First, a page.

#Shortstops: Bat for a Blast

Part of the SHORT STOPS series
Written by: Alexa Brown

On April 17, 1953, on a windy day at Griffith Stadium in Washington, D.C., Mickey Mantle made history.

On that day, Mantle hit what is thought to be one of the longest home runs in baseball history. This homer is often regarded as the event that made people think of Mantle as one of the greatest hitters of his time period.

Mantle hit this home run using a borrowed bat from teammate Loren Babe – a bat that is now a part of the Hall of Fame’s collection. It is said that this ball traveled a whopping 565 feet. Mantle hit a fastball batting right-handed off of Senators pitcher Chuck Stobbs in the top of the fifth inning. Mantle hit the ball so hard that part of the cover actually came off. The ball then proceeded to soar over the left field wall and Fifth Street right outside of the stadium. It was reported that the ball landed in a backyard on 432 Oakdale Street.

Even the Washington Senators manager Bucky Harris was in awe of the home run. Hours after the game ended, Harris stated that “I just wouldn’t have believed a ball could be hit that hard. I’ve never seen anything like it.”

One lucky 10-year old boy by the name of Don Dunaway found the ball and would have the story of a lifetime. Dunaway had been sitting in the left-center field bleachers when Mantle hit the ball. Dunaway then ran clear out of the stadium and searched for the ball for 45 minutes before finding it at 432 Oakdale St.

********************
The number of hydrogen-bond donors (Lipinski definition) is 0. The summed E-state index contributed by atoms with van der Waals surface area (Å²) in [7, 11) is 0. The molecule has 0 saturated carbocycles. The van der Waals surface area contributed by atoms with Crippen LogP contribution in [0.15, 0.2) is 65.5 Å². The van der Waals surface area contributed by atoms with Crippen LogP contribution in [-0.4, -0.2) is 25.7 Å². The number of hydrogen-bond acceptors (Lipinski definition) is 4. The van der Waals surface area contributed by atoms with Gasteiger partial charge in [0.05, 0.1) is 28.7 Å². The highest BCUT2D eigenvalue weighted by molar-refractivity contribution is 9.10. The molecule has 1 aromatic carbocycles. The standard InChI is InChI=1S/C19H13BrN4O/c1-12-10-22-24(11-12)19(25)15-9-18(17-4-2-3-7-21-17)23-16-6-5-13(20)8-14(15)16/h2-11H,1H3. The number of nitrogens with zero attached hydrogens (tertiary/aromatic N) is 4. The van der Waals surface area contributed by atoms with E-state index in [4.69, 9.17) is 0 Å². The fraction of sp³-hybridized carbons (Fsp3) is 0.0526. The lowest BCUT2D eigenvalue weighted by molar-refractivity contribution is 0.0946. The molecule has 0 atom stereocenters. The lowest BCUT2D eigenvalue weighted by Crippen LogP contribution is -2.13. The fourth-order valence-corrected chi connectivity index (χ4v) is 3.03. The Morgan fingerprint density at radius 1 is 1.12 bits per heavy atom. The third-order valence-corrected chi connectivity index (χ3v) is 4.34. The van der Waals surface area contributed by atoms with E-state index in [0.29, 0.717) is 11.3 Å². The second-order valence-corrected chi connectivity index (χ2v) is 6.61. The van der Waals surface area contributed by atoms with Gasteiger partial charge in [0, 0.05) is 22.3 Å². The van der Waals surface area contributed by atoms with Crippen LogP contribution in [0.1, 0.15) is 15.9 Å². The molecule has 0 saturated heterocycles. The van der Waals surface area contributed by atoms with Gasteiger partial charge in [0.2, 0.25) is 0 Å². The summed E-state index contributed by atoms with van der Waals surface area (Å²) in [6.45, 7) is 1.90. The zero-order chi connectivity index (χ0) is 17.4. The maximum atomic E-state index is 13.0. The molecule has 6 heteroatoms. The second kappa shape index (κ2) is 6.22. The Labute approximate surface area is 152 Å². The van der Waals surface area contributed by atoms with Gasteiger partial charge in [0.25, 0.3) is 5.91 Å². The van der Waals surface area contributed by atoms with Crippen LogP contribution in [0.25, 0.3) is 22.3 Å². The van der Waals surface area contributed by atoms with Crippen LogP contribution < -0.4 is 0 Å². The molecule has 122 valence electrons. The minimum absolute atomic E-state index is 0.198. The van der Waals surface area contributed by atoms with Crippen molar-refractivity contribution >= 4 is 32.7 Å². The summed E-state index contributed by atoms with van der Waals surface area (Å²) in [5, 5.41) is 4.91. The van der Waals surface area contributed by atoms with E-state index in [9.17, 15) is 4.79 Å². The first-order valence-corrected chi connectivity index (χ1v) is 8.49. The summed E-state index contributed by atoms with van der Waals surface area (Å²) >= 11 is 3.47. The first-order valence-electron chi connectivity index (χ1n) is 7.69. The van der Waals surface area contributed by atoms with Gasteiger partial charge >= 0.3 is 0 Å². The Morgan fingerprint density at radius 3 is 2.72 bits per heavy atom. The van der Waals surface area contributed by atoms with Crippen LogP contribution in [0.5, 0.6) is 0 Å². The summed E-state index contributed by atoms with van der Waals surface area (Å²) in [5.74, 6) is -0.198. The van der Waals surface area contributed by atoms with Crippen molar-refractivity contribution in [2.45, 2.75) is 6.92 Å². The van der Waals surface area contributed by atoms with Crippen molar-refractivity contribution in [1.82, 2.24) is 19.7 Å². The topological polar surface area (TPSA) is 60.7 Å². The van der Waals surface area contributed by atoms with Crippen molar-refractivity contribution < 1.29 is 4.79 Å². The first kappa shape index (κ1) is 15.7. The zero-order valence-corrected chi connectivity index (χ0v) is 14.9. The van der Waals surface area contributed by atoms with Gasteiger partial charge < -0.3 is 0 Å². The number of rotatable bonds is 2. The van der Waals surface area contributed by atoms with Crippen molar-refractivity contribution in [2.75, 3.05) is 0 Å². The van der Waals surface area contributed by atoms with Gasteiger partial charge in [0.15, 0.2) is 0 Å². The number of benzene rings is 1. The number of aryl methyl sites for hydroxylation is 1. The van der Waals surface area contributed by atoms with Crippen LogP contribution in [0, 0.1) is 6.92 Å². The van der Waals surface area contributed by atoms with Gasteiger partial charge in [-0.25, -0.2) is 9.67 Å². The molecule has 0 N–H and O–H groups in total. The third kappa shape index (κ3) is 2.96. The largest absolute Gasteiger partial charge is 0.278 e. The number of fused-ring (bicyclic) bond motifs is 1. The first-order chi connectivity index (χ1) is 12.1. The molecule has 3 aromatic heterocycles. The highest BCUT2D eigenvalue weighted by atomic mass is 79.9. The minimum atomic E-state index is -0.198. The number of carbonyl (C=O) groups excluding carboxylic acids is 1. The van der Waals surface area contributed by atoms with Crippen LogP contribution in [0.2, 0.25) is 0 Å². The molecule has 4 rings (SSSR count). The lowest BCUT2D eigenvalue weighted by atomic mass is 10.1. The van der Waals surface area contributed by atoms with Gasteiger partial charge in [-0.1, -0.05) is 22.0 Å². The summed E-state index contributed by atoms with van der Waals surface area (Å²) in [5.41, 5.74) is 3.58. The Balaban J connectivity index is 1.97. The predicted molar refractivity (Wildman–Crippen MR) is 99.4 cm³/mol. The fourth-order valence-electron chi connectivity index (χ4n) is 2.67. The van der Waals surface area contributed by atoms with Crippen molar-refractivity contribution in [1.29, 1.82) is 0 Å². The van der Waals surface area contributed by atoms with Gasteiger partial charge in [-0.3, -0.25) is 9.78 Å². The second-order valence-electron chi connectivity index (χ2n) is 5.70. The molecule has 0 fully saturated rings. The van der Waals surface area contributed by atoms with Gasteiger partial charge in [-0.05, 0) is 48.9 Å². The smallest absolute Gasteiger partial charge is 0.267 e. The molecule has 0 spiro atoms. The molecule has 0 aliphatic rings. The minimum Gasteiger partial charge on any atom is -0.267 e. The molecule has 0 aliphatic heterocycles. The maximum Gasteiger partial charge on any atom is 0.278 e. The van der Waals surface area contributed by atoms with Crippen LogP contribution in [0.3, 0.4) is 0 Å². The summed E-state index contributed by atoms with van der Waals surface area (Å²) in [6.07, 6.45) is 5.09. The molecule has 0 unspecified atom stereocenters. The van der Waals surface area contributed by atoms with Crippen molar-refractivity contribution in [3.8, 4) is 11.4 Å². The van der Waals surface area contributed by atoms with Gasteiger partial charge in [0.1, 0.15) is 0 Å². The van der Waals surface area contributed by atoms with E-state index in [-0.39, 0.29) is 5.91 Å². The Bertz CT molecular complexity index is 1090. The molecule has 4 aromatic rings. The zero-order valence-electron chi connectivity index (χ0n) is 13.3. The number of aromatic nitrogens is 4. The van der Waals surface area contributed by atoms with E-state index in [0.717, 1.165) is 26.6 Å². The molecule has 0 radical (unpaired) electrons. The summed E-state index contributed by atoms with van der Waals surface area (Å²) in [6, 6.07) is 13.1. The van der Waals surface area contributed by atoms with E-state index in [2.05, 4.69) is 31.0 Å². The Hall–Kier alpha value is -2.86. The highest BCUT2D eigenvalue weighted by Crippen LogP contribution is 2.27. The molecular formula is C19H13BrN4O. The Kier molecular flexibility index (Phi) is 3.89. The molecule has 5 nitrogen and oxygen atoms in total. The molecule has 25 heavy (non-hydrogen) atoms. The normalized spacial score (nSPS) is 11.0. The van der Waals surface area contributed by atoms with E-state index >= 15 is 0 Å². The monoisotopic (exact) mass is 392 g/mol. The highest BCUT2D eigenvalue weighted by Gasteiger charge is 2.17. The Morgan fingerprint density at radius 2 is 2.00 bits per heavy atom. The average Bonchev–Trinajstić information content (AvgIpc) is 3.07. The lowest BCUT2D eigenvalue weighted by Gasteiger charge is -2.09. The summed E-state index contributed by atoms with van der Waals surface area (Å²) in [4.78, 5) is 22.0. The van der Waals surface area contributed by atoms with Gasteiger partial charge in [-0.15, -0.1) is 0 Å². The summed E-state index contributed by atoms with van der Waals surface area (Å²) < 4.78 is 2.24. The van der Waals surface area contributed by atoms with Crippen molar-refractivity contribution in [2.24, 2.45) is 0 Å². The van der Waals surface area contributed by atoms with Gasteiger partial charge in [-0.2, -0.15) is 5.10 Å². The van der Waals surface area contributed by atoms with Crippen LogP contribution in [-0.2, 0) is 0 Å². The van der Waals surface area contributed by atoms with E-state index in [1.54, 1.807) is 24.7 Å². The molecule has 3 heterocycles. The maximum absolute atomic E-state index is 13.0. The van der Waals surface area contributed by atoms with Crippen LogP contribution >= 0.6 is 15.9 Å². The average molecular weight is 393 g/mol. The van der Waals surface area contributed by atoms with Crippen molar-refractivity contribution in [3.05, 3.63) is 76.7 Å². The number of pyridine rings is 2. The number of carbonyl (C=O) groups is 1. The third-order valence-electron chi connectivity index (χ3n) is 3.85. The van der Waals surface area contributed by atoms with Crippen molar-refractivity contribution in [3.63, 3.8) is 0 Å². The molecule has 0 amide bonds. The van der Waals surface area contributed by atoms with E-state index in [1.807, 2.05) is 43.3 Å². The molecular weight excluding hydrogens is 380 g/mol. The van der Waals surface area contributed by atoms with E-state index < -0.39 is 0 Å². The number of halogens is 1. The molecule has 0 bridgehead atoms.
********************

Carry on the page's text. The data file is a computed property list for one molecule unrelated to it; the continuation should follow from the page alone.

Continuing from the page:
What Don Dunaway got in exchange for the home run ball remains somewhat of a mystery. One theory is that Red Patterson, the head of public relations for the New York Yankees, came and found Dunaway, giving him five dollars and two autographed baseballs for the home run ball. The other theory comes from Don Dunaway himself who stated that he took the ball all the way back to the Yankee clubhouse and he was given $100 for the ball.

Clark Griffith, the owner of the Senators, later said of Mantle’s blast: “Wind or no wind, nobody ever hit a ball that hard here before.”

Mantle seemed to be very unimpressed about the whole affair. When he was presented with the ball by Patterson, Mantle jokingly stated that if he sent the ball back home to Commerce, Okla., his twin brothers would “take it out on the lot, like any 20-cent rocket.”

The actual distance that this home run traveled has been disputed over the years. This distance was measured by Patterson using the dimensions of the park, which we now know is not the most reliable way to measure a home run. But contrary to reports, Patterson did not measure this home run using an actual tape measure.

Mantle, who was 21 years old at the time, would go on to have a career for the record books. Over the span of an 18-year career with the Yankees, Mantle batted .298 with 2,415 hits, 1,509 RBI, and 536 homers. Mantle won seven World Series, three AL MVPs, one Gold Glove Award (1962) and the 1956 Triple Crown. He was elected to the Hall of Fame in 1974.


Alexa Brown is the 2022 education intern in the Hall of Fame’s Frank and Peggy Steele Internship Program for Youth Leadership Development

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Part of the SHORT STOPS series